Saturday, April 30, 2011

Mildly Irritated

Perhaps I’m getting too big for my intellectual britches here, but everywhere I look I see all sorts of poor habits abounding in the realm of scholarly discourse.  I mean, I know I’m not really an “anybody” as far as the study of history goes, but I’ve focused on how historians can go wrong, virtually from the beginning of the program.  We’ve looked at the pitfalls, we’ve examined the bad habits, and we’ve definitely spent lots of time discovering just how awful amateur history can really be.

So, the historian is easy prey for a whole litany of dangerous errors.  How much more so is the casual scholar (God forbid, one with an “education”) who doesn’t have a flaming clue as to how dumb they make themselves sound by utterly failing to properly contextualize their arguments.  For example, saying “The Church Killed People in the Inquisition for Religious Reasons” and “Hitler Killed People in the Holocaust for Religious Reasons” are both sloppy statements.  Both are a tiny bit true.  Both are easily misused.  And BOTH could be used properly and without error if you just took the time to drag a little bit of context out of the historical closet and use it alongside the original statement.

But alas.  This takes time.  This requires effort.  And (worst of all!) this might actually unearth information that makes your point invalid.  Dreadful.

Anyway, the latest mild irritant is all the fuss about the Royal Wedding, and (more to the point) all the fuss about the fuss about the Royal Wedding.  Myriad Catholics on the web, all a-twit at our disgusting preoccupation with (a) the Monarch of another realm, and (b) anything that doesn’t have to do with the economy, planned parenthood, vaccinations, or Ron Paul. 

“Hey, didn’t we fight a war to get rid of a King?”  “Stupid Americans.  So easily distracted by shiny things.”  Well, yes, doofus.  If it’s that simple to you, sure.  We did fight a war for that one single solitary reason.  [Cue above discourse on the need for context, and the dangers of anachronism.]  But did we fight a war to get rid of pageantry, of decorum, of tradition, of nods to heritage?  Um, no.  If we did, then it’s time to wage a fantastic war against the Papal Tiara, vestments, incense, polyphony, lingua latina, and all sorts of other traditions, ceremony, and pageantry.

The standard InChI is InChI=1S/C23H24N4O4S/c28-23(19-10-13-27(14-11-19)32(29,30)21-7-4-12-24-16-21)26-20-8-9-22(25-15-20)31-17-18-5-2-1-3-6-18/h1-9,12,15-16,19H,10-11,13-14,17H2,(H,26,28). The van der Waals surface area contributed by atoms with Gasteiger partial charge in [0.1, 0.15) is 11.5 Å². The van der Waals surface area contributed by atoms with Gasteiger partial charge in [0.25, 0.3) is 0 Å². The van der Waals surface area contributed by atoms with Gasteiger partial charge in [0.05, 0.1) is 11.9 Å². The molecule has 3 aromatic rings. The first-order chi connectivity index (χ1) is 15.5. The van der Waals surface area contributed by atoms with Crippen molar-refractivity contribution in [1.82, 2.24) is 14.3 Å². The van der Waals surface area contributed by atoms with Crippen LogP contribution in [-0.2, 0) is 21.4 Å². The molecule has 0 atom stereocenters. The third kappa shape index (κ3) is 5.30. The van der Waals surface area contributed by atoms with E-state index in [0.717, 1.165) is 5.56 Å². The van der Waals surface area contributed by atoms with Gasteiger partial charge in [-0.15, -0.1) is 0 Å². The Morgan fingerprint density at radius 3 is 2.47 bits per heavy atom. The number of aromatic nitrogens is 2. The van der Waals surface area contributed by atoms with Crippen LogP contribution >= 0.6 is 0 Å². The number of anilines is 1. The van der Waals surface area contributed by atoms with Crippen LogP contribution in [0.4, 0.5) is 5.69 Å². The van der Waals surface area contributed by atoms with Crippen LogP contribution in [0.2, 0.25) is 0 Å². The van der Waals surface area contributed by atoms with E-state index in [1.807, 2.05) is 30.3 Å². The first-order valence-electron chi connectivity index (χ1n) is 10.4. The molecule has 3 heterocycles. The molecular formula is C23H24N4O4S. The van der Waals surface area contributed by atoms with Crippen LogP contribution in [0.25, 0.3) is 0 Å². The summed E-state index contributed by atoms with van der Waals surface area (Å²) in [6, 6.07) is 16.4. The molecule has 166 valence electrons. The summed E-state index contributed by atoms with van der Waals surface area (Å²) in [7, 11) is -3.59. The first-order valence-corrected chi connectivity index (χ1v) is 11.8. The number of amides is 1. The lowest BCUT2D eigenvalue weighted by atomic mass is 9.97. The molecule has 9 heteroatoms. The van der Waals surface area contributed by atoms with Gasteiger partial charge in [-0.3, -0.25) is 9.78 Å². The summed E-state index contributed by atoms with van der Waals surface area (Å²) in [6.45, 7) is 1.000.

For goodness’ sake, people.  Lighten up.  Let America enjoy her TV time, enjoy the inspirational spectacle of “two young people standing up at the altar” (thanks, Cait) for what it’s worth.  Stop naysaying the poor things on their wedding day!  That’s tacky!  And stop naysaying the simple Americans whose hearts are drawn to the glamorous and dignified. 

Silly Catholics.  Cranky as always.


  1. THANK YOU!!! I echo Dennis Prager (Jewish!) who said that we should be celebrating the coverage of a Christian wedding! Class, beauty, tradition, marriage. Why can't we be drawn to something true, good and beautiful when there is normally so much ugliness on the news?

  2. Thanks, Jenn. You voiced what I was thinking but was too irritated to state coherently. :P

  3. I agree with Fidelio and would like to add that without that royal pageantry, pomp and circumstance the world would be a very BORING place. Besides, our celebrities often put just as much effort into their own weddings which often don't last more than a few months or a couple of years. Somehow I think Kate and William will be married a lot longer than that.

  4. Right with you, Jen! Adrienne, I know how you feel. I was irritated enough to make a couple comments in some of the facebook arguments that were occuring, but ultimately didn't think it was worth wasting the time to get involved. Naysayers aren't going to change. While the media was overboard in their presentation of the whole thing, I still think it was good to have something happy and pleasant to focus on for a minute, not to mention all the good Jen pointed out about tradition, etc.